This is a fabulous cast, without a weak link. The script requires a great deal of emotion from everyone, and these actors give their all. The four female characters (the three pregnant women and Seth's fiancee) have widely different personalities - Jen is unsure of herself and admires Ty's success, Maureen is seriously depressed over her supposed infertility and her husband's having decided to back out of adopting a second child, Becca is a simpering post-adolescent with a sarcastic sense of humor, and Franny is an angry, aggressive horror. The actors manage to keep these women from becoming stereotypes; they are fully-developed characters even though we eventually realize that, with the possible exception of Jen, Ty sees the pregnant women as flat and interchangeable.

All the actors are adept at revealing their emotions through their faces, including Mr. Abramowitz, the substitute. The brilliance of all the actors' facial communication helps tell the story and overcomes a bit of talkiness and slow pacing in the first few minutes of the play.

At the beginning of the play, when Ty tells his story to his best friend, Seth, it is easy to see Ty as a decent person who accidentally got into a mess, with the women in some cases even more blameworthy than he is. Besides, Ty seems reasonable about the whole thing, not trying to talk anyone into aborting or giving up their baby for adoption.

Review: ALL THIS INTIMACY IS A Brilliant, Must-See at Desert Ensemble Theatre
Ty's best friend, Seth (Raul Ramiro Valenzuela) reacts.

But later, the more Ty keeps emphasizing how his life is being ruined, the less of a "nice guy" he seems to be. A revelation during an argument between Ty and Seth late in the play, led me to wonder whether the audience can even trust the scenes where we thought we saw the married and apparently infertile Maureen and college student Becca come on to Ty; did we witness what actually happened, or did we see what Ty remembered happening? If the latter, were the women indeed equally blameworthy to Ty?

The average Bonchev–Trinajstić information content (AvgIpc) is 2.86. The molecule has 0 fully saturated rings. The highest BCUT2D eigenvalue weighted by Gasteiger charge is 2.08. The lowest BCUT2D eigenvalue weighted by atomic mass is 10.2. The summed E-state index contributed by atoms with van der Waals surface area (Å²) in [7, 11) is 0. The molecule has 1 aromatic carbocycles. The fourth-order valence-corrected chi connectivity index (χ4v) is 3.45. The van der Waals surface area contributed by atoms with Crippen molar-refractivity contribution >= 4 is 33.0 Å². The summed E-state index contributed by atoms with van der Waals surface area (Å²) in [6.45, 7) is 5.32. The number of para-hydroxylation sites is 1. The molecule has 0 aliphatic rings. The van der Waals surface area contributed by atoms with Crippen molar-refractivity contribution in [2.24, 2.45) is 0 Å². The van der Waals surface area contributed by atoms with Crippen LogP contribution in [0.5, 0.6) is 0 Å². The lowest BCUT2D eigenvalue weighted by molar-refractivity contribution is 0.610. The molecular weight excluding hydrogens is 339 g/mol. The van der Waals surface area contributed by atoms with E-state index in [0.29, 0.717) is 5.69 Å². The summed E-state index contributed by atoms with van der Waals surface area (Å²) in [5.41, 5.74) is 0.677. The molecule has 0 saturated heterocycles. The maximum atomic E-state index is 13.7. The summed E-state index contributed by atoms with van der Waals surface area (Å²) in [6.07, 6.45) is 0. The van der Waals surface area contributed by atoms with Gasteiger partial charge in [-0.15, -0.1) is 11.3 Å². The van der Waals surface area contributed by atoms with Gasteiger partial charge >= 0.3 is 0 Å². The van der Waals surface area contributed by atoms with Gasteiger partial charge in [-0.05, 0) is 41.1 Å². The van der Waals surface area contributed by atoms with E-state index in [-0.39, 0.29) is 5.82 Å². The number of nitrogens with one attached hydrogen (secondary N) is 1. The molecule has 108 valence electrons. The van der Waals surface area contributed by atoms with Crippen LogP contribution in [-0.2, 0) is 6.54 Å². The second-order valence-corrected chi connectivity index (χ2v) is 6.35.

In the program notes, DETC's artistic director, Jerome Elliott, mentions DETC's new collaboration with Barn Rat Theatre Company, "a group of energetic and forward-thinking" UC Santa Cruz students and alumni who have moved to the Coachella Valley to pursue theatre. The three cast members with degrees from Santa Cruz - Eliza Convis and J. Clare Merritt received their bachelors' degrees in 2021, and Kudra Wagner (who uses gender neutral pronouns) received their MA in directing - are highly talented actors.

It is difficult to put depth into a stereotype, but that is exactly what J. Clare Merritt did with her portrayal of the loudmouth, malevolent Franny. The playwright leaves ambiguous why Franny acts as she does, but Ms. Merritt's portrayal implies that Franny has no softness at all. Does Franny really love Seth? Probably, but it seems to be a toxic kind of love.

Ms. Convis, too, has to deal with a largely stereotypical character: A young, brash student whose philosophy of life seems alien to the much older Ty. Ms. Convis plays Becca as a nice person, albeit snarky at times, who has not yet realized her potential. Once again, the actor appears to have given her character much more depth than the playwright did.